Edited by Kate Findley and proofread by Angela Shoemaker, Wondrium Daily
Have you ever had the frustrating experience of trying to talk to someone in a noisy bar? Or watched a YouTube video that you just can’t stop replaying in your memory? Neuroscience to the rescue! We spoke with Dr. Peter M. Vishton, Associate Professor of Psychology at William & Mary, about brain hacks backed by neuroscience.
A Brain Hack for Bar Conversations
The world of neuroscience is vast, and research has revealed extraordinary, unexpected results that belie more often than not the flaws in “common sense” and shed light on folklore. Out of this knowledge has emerged brain hacks that can aid you in all sorts of situations.
Suppose you want someone to understand and respond to what you’re saying and you’re in a noisy restaurant or a loud nightclub. Pro tip: Talk into their right ear.
We have physical evidence that there are stronger connections between the right ear and the left side of the brain, and it’s the left side of the brain where language processing takes place for most people. In a series of studies, when researchers asked people for favors in a noisy disco, they received a lot more “yes” responses if they talked into the right ear than the left ear.
Trauma Prevention and Brain Productivity
Another brain hack can help you to overcome unsettling emotions. Suppose you saw something unpleasant very recently—something you’d prefer to forget. It could be anything.
To forget the unpleasant emotions tied to something that you saw, you could do an all-engrossing activity like playing video games for a while. This works because the incoming memory knocks the first memory out of short-term thought processes. It takes about 24 to 48 hours for the full consolidation of experiences to go into permanent, long-term memory.
Research has shown, if you involve your brain in an activity with goals that incur immediate rewards, you can also eliminate the consolidation of experiences into long-term memory. After watching a traumatic film, research participants who played a video game called Tetris experienced fewer intrusive memories during the subsequent week as compared to participants who did not play the game after watching the film.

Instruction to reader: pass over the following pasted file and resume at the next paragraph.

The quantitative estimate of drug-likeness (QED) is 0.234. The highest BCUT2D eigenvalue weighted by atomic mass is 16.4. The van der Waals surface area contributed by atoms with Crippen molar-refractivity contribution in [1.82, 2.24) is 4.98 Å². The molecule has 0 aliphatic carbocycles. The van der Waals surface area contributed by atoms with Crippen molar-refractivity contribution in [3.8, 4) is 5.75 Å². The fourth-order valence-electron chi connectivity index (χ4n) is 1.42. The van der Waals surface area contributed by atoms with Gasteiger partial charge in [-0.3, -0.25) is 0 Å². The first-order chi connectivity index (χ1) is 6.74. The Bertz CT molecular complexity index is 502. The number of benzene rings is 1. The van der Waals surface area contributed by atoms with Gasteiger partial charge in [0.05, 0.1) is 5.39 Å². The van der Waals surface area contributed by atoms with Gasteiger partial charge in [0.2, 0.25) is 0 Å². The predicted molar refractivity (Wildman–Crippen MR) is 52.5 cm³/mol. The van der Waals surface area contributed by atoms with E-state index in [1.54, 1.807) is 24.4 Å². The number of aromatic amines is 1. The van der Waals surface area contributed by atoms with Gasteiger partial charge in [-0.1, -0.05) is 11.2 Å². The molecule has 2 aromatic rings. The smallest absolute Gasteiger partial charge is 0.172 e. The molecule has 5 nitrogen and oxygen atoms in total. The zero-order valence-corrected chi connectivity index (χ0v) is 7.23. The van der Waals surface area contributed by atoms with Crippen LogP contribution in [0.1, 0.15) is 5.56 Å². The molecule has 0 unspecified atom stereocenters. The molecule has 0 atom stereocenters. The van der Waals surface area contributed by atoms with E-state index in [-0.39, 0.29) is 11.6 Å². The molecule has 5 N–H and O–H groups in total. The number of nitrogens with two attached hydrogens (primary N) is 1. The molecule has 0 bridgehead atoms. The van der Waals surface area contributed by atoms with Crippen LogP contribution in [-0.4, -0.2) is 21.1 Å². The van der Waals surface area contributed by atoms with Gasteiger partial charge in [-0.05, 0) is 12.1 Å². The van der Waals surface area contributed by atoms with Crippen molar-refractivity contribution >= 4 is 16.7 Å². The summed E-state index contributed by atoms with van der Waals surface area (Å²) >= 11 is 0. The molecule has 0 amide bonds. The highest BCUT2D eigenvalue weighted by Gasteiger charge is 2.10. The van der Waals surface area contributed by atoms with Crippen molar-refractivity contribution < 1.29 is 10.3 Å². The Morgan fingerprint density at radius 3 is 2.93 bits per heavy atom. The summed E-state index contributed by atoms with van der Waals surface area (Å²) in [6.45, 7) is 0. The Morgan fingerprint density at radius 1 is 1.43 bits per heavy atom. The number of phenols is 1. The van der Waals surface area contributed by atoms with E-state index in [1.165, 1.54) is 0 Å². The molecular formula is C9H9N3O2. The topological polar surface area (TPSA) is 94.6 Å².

And if you’ve just seen something wonderful—something you’d love to remember? Avoid playing Tetris.
Finally, try this brain hack to accomplish big goals and combat procrastination.
Pick the hardest thing on your to-do list and do that first. Human willpower and creativity, mediated by activity in your prefrontal cortex, are limited resources.
The effort you expend starting with easier tasks, however nice it might feel, will reduce the probability that you’ll have enough gas left in the brain tank to tackle larger challenges later. The brain relies on glucose and oxygen to maintain its activity; as you use these up, the regions of your brain involved in self-control function less optimally.
Rethinking the 10 Percent Myth
The human brain is a network of about 100 billion interconnected neurons. The connections between those neurons—the synapses of the brain—number in the trillions.
Everything you’ve ever seen, heard, thought, or done has emerged from the intricate patterns of chemical and electrical activity produced by this amazing organ. There’s a commonly repeated myth that we only use about 10 percent of our brains.
This 10 percent claim is certainly false. A variety of techniques have been developed that are able to sense and record the patterns of activity in a living, working brain.
Those studies demonstrate that even for basic, everyday tasks, almost the entire brain is active.
While it’s clear that we use far more than 10 percent of our brain, there’s some truth to the notion that we only understand about 10 percent of what’s going on in the brain. Cognitive neuroscience has learned a great deal about how the brain functions, but the brain remains one of the great mysteries in all of science.
The past few decades have seen an explosion in our understanding of the brain and how it mediates human behavior. Technologies such as functional magnetic resonance imaging, or fMRI, have made it possible to watch the patterns of activation associated with real-time thinking. We have the tools now to look under the hood while the brain is running, without opening the skull to look inside.
Keep these brain hack concepts in your toolkit for dealing with situations that arise in your busy life. They are just the tip of the iceberg of understanding how the brain works.
The brain is plastic from birth until death, which means learning never stops. The better you understand your own brain, the better you’ll be able to navigate the complex landscape of your everyday world.
This article was edited by Kate Findley, Writer for Wondrium Daily, and proofread by Angela Shoemaker, Proofreader and Copy Editor for Wondrium Daily.
Peter M. Vishton is an Associate Professor of Psychology at William & Mary. He earned his PhD in Psychology and Cognitive Science from Cornell University. Before joining the faculty of William & Mary, he taught at Northwestern University and served as the program director for developmental and learning sciences at the National Science Foundation.